How to Master the Elevator Pitch

“People love their businesses, but when it’s time to sell who they are and what they do, there’s a reluctance to sound too ‘salesy,’” says Terri Sjodin, founder of Sjodin Communications, a public speaking, sales training, and consulting firm in Newport Beach, Calif. “[But] you can learn to be persuasive without giving a hard sell.”

Mastering the art of pitching can yield positive results when you’re meeting with investors and customers, attending networking events and trade shows, or managing any situation in which you want to tell your story succinctly.

In her new book Small Message, Big Impact: The Elevator Speech Effect, Sjodin dispenses practical tips, helpful worksheets, and step-by-step guidance on how to create a compelling message about yourself or your business in just a few sentences. “In a competitive market, you are not entitled to a person’s time and attention,” she says. “It takes about three minutes to establish rapport with someone and present an intriguing message.”

The Intuit Small Business Blog asked Sjodin to share some of her insights into crafting the perfect sales pitch.

ISBB: What is an “elevator speech”?

Sjodin: It’s a concise and persuasive message or presentation delivered in about three minutes to a decision maker, a peer, or a potential customer. The goal of an elevator speech is not to present the whole dog-and-pony show, but to intrigue and inspire a listener to want to hear more. It’s possible to sell and be persuasive in an elegant, polished manner without being overly informative. The elevator speech is just a tool to advance the ball.

Tell us about the elevator speech you created to promote your book online.

On the web, three minutes is way too long. In a video format, I felt that I had about 75 seconds to convert in a creative way. We got 21,000 visits in 60 days. There’s no way I could have given 21,000 elevator speeches in 60 days. Small businesses can do their own elevator speeches on their websites to create more interest in hearing the complete proposition.

In crafting a message, what’s the biggest challenge for newbies?

It’s hard to say what you want to say in few words. It’s easy to speak for an hour, but if someone says you have two minutes to tell your story, you really have to think it through. You have to self-edit and sound authentic. If you want a good elevator speech, it requires preparation. You want it to be original, persuasive, and creative, so you have to roll up your shirtsleeves and do the work.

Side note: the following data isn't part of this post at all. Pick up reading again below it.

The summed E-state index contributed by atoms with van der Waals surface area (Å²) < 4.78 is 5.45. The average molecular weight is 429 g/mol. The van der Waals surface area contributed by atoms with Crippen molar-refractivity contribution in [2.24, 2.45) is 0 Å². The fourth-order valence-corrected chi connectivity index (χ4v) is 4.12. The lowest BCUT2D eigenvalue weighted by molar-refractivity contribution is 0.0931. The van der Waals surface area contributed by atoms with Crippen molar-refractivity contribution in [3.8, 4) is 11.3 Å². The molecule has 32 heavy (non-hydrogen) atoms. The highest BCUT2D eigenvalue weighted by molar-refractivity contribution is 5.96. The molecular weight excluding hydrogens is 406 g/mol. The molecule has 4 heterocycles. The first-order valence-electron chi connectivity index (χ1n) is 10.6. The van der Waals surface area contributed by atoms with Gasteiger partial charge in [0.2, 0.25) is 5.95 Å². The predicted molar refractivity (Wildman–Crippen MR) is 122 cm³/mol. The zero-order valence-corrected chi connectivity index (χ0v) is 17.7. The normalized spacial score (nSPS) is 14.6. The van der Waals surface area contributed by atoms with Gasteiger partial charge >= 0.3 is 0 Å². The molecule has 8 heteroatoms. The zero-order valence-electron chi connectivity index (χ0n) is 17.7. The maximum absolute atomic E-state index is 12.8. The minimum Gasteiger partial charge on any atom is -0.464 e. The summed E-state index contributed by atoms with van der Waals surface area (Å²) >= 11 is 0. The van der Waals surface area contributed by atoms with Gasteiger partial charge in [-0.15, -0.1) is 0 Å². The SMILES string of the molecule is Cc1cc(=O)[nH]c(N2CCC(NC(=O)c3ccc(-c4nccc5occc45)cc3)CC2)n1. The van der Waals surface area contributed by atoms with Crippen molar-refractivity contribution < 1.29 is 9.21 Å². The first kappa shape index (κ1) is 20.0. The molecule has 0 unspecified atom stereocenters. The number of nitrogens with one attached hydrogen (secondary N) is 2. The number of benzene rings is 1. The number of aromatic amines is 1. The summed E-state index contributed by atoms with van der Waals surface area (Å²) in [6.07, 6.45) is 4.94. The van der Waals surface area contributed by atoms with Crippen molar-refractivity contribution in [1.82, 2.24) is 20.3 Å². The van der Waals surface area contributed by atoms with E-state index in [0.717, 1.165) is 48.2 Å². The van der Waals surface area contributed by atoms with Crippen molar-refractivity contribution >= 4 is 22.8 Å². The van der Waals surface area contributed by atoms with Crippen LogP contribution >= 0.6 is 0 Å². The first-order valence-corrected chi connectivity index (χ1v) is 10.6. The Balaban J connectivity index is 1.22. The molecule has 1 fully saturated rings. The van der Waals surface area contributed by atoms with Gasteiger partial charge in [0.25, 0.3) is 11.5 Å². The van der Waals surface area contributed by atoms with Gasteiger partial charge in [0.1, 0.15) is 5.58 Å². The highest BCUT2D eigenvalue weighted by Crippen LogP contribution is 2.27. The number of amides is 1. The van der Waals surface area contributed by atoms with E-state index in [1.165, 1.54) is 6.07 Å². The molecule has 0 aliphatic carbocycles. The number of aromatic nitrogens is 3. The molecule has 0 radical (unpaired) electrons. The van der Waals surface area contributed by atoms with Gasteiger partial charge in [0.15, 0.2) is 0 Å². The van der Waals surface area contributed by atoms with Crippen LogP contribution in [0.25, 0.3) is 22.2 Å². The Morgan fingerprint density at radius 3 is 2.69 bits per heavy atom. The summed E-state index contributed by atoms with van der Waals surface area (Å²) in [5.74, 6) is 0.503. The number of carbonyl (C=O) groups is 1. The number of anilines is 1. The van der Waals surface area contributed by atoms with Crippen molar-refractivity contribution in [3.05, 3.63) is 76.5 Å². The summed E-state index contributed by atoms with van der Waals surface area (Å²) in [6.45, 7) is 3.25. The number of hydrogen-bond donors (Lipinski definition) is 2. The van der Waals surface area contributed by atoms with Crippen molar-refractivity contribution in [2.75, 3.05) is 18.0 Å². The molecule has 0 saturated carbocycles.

You provide guidelines in the book about how to structure an elevator speech. Give us a few basics.

Structure gives you a foundation for your elevator speech. It helps you stay on point or get back there if you stray. It starts with an introduction that grabs the listener’s attention. Then the body of the speech covers three talking points, followed by a conclusion, and it ends with a call to action, like asking for an appointment to meet.

How do you develop talking points?

You have to answer three questions: Why should your listener choose you? Why should this person choose your company? And, Why should your listener act now? Or, consider starting by discussing where your audience was in the past, establish what they are currently achieving or not achieving, and then explain how you can improve their future. Identify the need. Get the basics down, then start shaping the message for your listeners.

Describe the general outline you recommend.

First, you have to build your case. Second, you have to be creative in the story you tell. It’s like creating a movie in the mind of the listener that they will remember. Third, [you have to consider your] delivery. You must be authentic. Think about making the listener want to ask what happens next. Don’t take the risk of doing it off the cuff, but you don’t want to sound over-rehearsed either. Practice maybe 10 times. Make sure you keep it conversational.

What’s the best way to get over feeling nervous? 

It’s normal to feel nervous. When someone speaks in his or her own authentic voice, we don’t mind if there is an occasional hiccup. The more comfortable you are with the material, the more confident you will feel. That comes with practice. When people don’t know you, they don’t know if you’re making your best effort.

Any final advice?

The big things to remember are: Keep it short, but give enough meat to intrigue and inspire. Don’t do a data dump.

Don’t borrow a comedian’s joke; it’s not yours. Robin Williams has his own style. For you to come on like Mork from Ork in a business meeting might not be appropriate. When you craft your message in your voice, it will have your style.

Give yourself permission to get in the game. You have the power to change not only your own life, but also the world, with your unique voice.

About Kristin Ewald

Kristin Ewald, a former Time Inc. editor based in California, has written frequently for the SMB audience. She is also a small business owner who helps companies write and produce user-friendly websites.
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